Mobile carriers want to play a central role in the Internet of Things — as the glue that links up connected objects and lets them communicate with each other — and now they are funding a startup out of France that is making IoT networks a reality.
Sigfox — owner and operator of a low-energy, low-cost cellular network dedicated only to connected objects — today confirmed that it has raised a round of $115 million (€100 million). It plans to use the funding to build out its network across Europe, the U.S. and Asia.
Sigfox has already built out its network in France, Spain, the United Kingdom, the Netherlands and is working on deploying “soon” in the U.S.
Tellingly, the Series D round brings together a number of strategic investors including the Spanish, Korean and Japanese carriers Telefonica, SK Telecom and NTT DOCOMO (whose Ventures arm did the investing), and French industrial giants GDF SUEZ, Air Liquide and Eutelsat. Also participating was Elliott Management Corporation.
Previously, Sigfox had raised about €30 million from investors that include Intel Capital, Partech and several other French investors.
This looks to be one of the highest-ever rounds of funding for a French startup — a position that is somewhat skewed given the capex needed to build out cellular networks.
“This record $115 million round is a significant step in the development of our network’s coverage all around the world. The trust of our investors and the dynamism of SIGFOX’s team allow us to strengthen our position as the world leader in IoT communications,” said Anne Lauvergeon, SIGFOX’s chairman.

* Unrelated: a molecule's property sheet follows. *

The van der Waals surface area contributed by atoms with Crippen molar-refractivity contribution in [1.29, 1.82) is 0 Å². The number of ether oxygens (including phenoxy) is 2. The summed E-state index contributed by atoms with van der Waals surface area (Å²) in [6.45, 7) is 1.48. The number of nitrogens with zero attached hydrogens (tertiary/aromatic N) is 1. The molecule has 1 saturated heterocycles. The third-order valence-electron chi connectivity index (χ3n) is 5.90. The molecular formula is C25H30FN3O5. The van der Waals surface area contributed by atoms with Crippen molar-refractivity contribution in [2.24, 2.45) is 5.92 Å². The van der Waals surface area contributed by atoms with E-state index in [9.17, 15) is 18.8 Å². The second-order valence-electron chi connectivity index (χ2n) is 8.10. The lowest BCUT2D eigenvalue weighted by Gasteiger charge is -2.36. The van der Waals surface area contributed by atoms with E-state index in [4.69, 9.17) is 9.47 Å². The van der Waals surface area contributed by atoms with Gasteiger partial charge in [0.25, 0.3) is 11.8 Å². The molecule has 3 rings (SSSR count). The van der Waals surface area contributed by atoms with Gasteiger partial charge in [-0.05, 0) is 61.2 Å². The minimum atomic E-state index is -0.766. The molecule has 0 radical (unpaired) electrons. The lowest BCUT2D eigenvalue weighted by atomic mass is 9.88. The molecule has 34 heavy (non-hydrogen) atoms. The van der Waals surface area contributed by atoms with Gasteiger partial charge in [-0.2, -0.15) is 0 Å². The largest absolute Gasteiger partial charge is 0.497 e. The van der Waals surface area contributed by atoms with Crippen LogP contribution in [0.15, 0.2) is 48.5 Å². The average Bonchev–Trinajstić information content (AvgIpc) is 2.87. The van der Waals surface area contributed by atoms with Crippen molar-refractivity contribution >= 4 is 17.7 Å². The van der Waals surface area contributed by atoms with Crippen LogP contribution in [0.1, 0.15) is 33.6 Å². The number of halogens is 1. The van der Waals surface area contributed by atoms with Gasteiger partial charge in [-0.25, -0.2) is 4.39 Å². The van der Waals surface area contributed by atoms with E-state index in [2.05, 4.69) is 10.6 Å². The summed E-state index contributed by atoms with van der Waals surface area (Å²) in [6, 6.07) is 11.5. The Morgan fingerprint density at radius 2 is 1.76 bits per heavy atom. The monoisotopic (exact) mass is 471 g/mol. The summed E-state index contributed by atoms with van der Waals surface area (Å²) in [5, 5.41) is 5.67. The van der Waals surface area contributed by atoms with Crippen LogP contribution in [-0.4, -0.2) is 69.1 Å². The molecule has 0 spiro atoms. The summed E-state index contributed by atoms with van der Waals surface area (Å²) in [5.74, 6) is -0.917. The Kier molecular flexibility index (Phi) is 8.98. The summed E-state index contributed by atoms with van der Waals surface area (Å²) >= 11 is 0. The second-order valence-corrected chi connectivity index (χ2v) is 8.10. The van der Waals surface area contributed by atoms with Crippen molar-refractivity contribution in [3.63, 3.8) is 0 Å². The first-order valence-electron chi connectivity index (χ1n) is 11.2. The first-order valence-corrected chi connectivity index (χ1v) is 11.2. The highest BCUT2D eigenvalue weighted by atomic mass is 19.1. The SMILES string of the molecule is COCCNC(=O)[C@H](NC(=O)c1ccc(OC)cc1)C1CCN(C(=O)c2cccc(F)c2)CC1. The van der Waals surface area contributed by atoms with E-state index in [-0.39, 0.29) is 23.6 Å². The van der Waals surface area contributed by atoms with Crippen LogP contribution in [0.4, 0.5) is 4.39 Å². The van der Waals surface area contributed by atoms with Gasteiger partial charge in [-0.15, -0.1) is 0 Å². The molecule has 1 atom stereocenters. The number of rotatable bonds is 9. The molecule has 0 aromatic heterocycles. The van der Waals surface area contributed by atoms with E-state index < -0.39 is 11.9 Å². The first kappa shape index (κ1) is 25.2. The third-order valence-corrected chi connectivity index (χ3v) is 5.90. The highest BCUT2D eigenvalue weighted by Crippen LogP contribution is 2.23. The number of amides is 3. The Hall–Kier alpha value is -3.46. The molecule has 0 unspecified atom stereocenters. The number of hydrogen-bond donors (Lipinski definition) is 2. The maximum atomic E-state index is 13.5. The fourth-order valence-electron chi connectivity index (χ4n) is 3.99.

The move to invest a lot of money in Sigfox comes at an interesting moment for the company, and also for the IoT industry.
Large tech titans like Google have made no secret of their interest in developing more connected products for the home and beyond, and that’s before you consider the large number of consumer and industrial electronics companies that are also investing into this area, building not just connected hardware but also services to help them run.
While Google has (yet!) to make a play as the network provider for such services, carriers have long positioned themselves as the natural heirs to the job of running the network that would connect these objects — after all, they already have the data networks in place. In that context, Sigfox has been taking a different approach that throws carrier’s entitlement into some question.
The company’s network is built only to run data traffic for connected objects, and by architecting it this way, it’s calibrated to cover much larger geographies for much lower costs. Without the network strains of traditional cellular data traffic, Low-Power Wide-Area (LPWA) connectivity, as it is called, is significantly cheaper and easier to deploy and run than, for example, WCDMA deployments (the GSM-based 3G network format).
As a regular reminder of its purpose and superiority, on its homepage, Sigfox constantly updates how much energy it conserves compared to traditional GSM, while also tallying up how many “messages” are sent across its network (now approaching 192 million).
It looks like now, carriers and satellite companies are interested in joining Sigfox (or complementing it) rather than trying to beat it.
As for the industrial investors, it looks like GDF Suez and Air Liquide will be contributing some of its latest developments in energy management. Like many oil companies, it’s making a major effort to invest in alternative energy use partly out of social responsibility, but also partly because they must consider how they might diversify their businesses in the longer term.
“Sigfox’s technology and network, thanks to its significant deployment, perfectly suits our needs for a part of our ‘smart’ devices, especially in terms of energy efficiency for long-distance communication,” said a spokesperson from ALIAD, the corporate venture capital arm of Air Liquide.